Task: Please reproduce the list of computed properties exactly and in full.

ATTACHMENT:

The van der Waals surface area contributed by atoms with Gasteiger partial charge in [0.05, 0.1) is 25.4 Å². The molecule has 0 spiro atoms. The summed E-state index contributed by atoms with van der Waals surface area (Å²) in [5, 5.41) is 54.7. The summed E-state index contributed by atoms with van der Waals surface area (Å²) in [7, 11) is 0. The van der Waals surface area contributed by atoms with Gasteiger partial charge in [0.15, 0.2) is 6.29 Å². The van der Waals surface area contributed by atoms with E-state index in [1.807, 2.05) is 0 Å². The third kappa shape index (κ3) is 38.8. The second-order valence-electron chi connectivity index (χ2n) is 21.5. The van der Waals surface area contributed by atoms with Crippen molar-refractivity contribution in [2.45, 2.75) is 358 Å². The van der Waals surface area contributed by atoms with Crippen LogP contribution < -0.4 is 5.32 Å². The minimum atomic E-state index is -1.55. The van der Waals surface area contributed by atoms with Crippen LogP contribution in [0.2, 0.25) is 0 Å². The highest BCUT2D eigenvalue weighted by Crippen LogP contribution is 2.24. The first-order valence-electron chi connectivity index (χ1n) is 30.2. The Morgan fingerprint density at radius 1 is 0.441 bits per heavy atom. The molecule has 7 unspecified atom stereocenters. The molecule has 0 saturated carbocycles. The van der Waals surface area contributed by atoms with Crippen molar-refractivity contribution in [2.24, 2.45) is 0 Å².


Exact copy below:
The van der Waals surface area contributed by atoms with Gasteiger partial charge in [0.05, 0.1) is 25.4 Å². The molecule has 0 spiro atoms. The summed E-state index contributed by atoms with van der Waals surface area (Å²) in [5, 5.41) is 54.7. The summed E-state index contributed by atoms with van der Waals surface area (Å²) in [7, 11) is 0. The van der Waals surface area contributed by atoms with Gasteiger partial charge in [0.15, 0.2) is 6.29 Å². The van der Waals surface area contributed by atoms with E-state index in [1.807, 2.05) is 0 Å². The third kappa shape index (κ3) is 38.8. The second-order valence-electron chi connectivity index (χ2n) is 21.5. The van der Waals surface area contributed by atoms with Crippen molar-refractivity contribution in [2.45, 2.75) is 358 Å². The van der Waals surface area contributed by atoms with Crippen LogP contribution < -0.4 is 5.32 Å². The minimum atomic E-state index is -1.55. The van der Waals surface area contributed by atoms with Crippen LogP contribution in [0.2, 0.25) is 0 Å². The highest BCUT2D eigenvalue weighted by Crippen LogP contribution is 2.24. The first-order valence-electron chi connectivity index (χ1n) is 30.2. The Morgan fingerprint density at radius 1 is 0.441 bits per heavy atom. The molecule has 7 unspecified atom stereocenters. The molecule has 0 saturated carbocycles. The van der Waals surface area contributed by atoms with Crippen molar-refractivity contribution in [2.24, 2.45) is 0 Å².